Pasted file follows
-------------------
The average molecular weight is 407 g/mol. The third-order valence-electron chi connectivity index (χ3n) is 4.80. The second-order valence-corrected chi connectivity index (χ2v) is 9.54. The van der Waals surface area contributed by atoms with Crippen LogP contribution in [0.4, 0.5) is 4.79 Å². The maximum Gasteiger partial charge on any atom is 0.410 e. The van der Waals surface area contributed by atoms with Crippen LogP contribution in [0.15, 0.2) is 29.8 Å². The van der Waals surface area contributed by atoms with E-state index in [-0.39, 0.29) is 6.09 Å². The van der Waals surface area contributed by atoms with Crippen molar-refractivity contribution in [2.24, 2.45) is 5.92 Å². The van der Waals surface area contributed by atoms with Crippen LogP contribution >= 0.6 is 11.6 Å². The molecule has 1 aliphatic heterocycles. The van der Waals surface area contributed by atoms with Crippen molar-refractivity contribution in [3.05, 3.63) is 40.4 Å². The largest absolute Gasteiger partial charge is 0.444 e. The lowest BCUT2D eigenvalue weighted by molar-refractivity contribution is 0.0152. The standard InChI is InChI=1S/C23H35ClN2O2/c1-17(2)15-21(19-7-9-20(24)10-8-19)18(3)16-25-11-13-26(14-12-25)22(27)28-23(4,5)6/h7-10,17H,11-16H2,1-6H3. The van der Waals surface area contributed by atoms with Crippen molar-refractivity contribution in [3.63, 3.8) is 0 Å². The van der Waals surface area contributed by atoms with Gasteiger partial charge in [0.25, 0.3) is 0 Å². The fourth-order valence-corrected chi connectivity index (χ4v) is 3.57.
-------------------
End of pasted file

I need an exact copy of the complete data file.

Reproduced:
The average molecular weight is 407 g/mol. The third-order valence-electron chi connectivity index (χ3n) is 4.80. The second-order valence-corrected chi connectivity index (χ2v) is 9.54. The van der Waals surface area contributed by atoms with Crippen LogP contribution in [0.4, 0.5) is 4.79 Å². The maximum Gasteiger partial charge on any atom is 0.410 e. The van der Waals surface area contributed by atoms with Crippen LogP contribution in [0.15, 0.2) is 29.8 Å². The van der Waals surface area contributed by atoms with E-state index in [-0.39, 0.29) is 6.09 Å². The van der Waals surface area contributed by atoms with Crippen molar-refractivity contribution in [2.24, 2.45) is 5.92 Å². The van der Waals surface area contributed by atoms with Crippen LogP contribution >= 0.6 is 11.6 Å². The molecule has 1 aliphatic heterocycles. The van der Waals surface area contributed by atoms with Crippen molar-refractivity contribution in [3.05, 3.63) is 40.4 Å². The largest absolute Gasteiger partial charge is 0.444 e. The lowest BCUT2D eigenvalue weighted by molar-refractivity contribution is 0.0152. The standard InChI is InChI=1S/C23H35ClN2O2/c1-17(2)15-21(19-7-9-20(24)10-8-19)18(3)16-25-11-13-26(14-12-25)22(27)28-23(4,5)6/h7-10,17H,11-16H2,1-6H3. The van der Waals surface area contributed by atoms with Crippen molar-refractivity contribution in [3.63, 3.8) is 0 Å². The van der Waals surface area contributed by atoms with Gasteiger partial charge in [0.25, 0.3) is 0 Å². The fourth-order valence-corrected chi connectivity index (χ4v) is 3.57.